Take the following date, for example: 01/02/2020.

If you were to ask an American what that date was, they would most likely say it was January second. If you were to ask a British person the same question, they would most likely say it was the first of February. Date formatting varies greatly by country.

Times

Deciding how to display a time can also depend on the region. For example, in the US, a user most likely prefers a 12-hour clock (3pm), whereas someone in Germany most likely prefers a 24-hour clock (15:00).

Numbers

Number formatting is yet another consideration when internationalising. Let’s take the integer 123456.78 as an example. In the US, you would format this number as 123,456.78; in India, 1,23,456.78; and finally in Spain, 123.456,78. And these are only three different variances; here’s a list of ways to format numbers depending on the country.

Time zones

Anyone who has ever worked with time zone conversion can attest to the difficulties that arise when converting one time to another using time zones. Not only can the math be tricky converting a timestamp from one time zone to another, but some countries observe daylight saving time while others do not. In the countries that do, not all parts of the country observe it (e.g. Arizona versus the rest of the US). The countries that do observe DST do not all change their clocks on the same day. And sometimes, a country will decide not to observe DST a week before it happens.

Calendar

Calendars also vary depending on the region. Take an American calendar versus a British calendar as an example:

British calendars start on Mondays
American calendars start on Sundays

While the American calendar starts on a Sunday, the British calendar starts on a Monday. Additionally, if the calendar you use shortens the days to their first letter (M, T, W, etc), this may be confusing with an Arabic calendar, where every day starts with the same letter.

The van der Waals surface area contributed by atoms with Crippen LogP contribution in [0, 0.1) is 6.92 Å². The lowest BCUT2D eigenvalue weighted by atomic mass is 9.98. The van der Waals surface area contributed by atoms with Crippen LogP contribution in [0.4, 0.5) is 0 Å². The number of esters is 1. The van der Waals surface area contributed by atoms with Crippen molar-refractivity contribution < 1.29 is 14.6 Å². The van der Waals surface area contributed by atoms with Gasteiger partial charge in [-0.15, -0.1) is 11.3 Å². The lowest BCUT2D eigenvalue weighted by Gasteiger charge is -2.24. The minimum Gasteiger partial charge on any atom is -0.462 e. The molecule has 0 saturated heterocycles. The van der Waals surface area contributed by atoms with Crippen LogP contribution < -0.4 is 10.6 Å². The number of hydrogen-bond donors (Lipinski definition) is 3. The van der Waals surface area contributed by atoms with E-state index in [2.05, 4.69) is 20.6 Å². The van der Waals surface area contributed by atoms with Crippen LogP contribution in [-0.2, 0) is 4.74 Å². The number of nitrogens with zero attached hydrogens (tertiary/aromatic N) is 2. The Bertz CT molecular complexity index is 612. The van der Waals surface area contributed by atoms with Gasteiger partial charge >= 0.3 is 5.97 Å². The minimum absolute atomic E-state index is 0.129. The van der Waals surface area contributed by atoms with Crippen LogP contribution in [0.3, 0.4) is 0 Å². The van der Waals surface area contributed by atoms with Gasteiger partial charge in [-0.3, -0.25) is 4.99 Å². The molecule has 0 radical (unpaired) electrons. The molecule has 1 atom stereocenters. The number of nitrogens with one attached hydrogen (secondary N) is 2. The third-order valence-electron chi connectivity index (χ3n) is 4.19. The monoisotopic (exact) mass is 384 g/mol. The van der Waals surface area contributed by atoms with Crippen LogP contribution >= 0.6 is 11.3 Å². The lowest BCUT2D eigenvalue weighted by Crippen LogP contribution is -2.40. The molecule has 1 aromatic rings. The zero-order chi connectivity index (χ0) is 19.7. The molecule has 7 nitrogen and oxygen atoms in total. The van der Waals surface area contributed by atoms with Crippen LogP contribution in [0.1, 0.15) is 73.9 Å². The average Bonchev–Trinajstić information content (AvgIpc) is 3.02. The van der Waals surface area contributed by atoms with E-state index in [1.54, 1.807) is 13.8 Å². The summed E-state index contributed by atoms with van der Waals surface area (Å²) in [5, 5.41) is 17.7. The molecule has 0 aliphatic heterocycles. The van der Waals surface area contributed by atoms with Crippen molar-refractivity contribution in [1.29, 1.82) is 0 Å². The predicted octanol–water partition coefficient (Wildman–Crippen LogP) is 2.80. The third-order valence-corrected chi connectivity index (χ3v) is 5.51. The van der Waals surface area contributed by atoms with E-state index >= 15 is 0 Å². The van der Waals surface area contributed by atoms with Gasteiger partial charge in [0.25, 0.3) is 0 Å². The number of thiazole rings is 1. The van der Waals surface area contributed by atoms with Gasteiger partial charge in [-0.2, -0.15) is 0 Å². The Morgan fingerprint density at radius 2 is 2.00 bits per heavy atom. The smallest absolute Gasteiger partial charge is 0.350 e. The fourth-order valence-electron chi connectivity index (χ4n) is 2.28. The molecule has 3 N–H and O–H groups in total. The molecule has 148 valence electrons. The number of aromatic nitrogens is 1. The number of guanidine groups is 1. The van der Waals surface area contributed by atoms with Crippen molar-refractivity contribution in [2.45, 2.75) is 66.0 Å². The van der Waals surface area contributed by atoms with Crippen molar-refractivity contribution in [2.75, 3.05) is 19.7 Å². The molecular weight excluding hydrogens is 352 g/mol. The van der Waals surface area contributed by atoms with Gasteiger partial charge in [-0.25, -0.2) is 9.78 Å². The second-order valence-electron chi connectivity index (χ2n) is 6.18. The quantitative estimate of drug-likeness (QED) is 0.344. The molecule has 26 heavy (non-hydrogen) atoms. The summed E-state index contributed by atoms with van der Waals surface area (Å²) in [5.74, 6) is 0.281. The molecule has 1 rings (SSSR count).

Solution:

  • Dealing with all the localised data for preferred date and time formatting is simply too much for one team to tackle. There is no need to reinvent the wheel when several open source libraries exist to fix these issues. The most notorious of JavaScript date/time libraries is probably Moment.js. For those who want an alternative to Moment, here’s a list that compares alternative libraries.
  • For less complex i18n needs, use Intl, a native JavaScript API:
    new Intl.RelativeTimeFormat('es-MX').format(-1, 'month');
        => "hace 1 mes"
    new Intl.NumberFormat('ja', { style: 'currency', currency: ‘JPY’ }).format(172630);
        => "¥172,630"
  • Store your dates in UTC (Coordinated Universal Time). UTC isn’t a timezone but rather a standard that is used commonly around the world.
  • Store your numbers as integers; the client can handle number formatting.

Problem 3: Non-Latin characters

Character encoding

If you’ve ever seen garbled text like “Ã���ƒÆ‚�☐☐�Æ’ƒâ��ö☐��€šÃ��‚ ©”, this often signals that the text contains non-Latin characters but hasn’t been properly encoded.

Basing your regex/validations on English patterns

This is yet another reminder of the fact that just because you aren’t localising in other languages than English, you still need to properly internationalise your application. It’s not a good user experience to tell someone that their name is invalid.

Most Chinese last names are only one character long. Keep in mind that one character can have meaning in some languages.

Solution:

  • Use unicode.
  • UTF-8 is the default encoding system for most websites.
  • If you’re using a custom font, ensure that it looks good in all languages you support. Just because a font looks great in languages that use a Latin alphabet, it doesn’t mean it will work with a Cyrillic alphabet or Japanese characters.
  • Be conscious of your sorting algorithm if you include non-Latin characters in your results.
  • Be careful with routing. If you implement dynamic routing and support Korean, you might end up with Korean characters in your URL. While this is possible, you may want to stick with just ASCII characters in your URL to keep things simple.
  • Finally, be aware of what you are checking for when validating fields (it’s possible to use unicode in regex).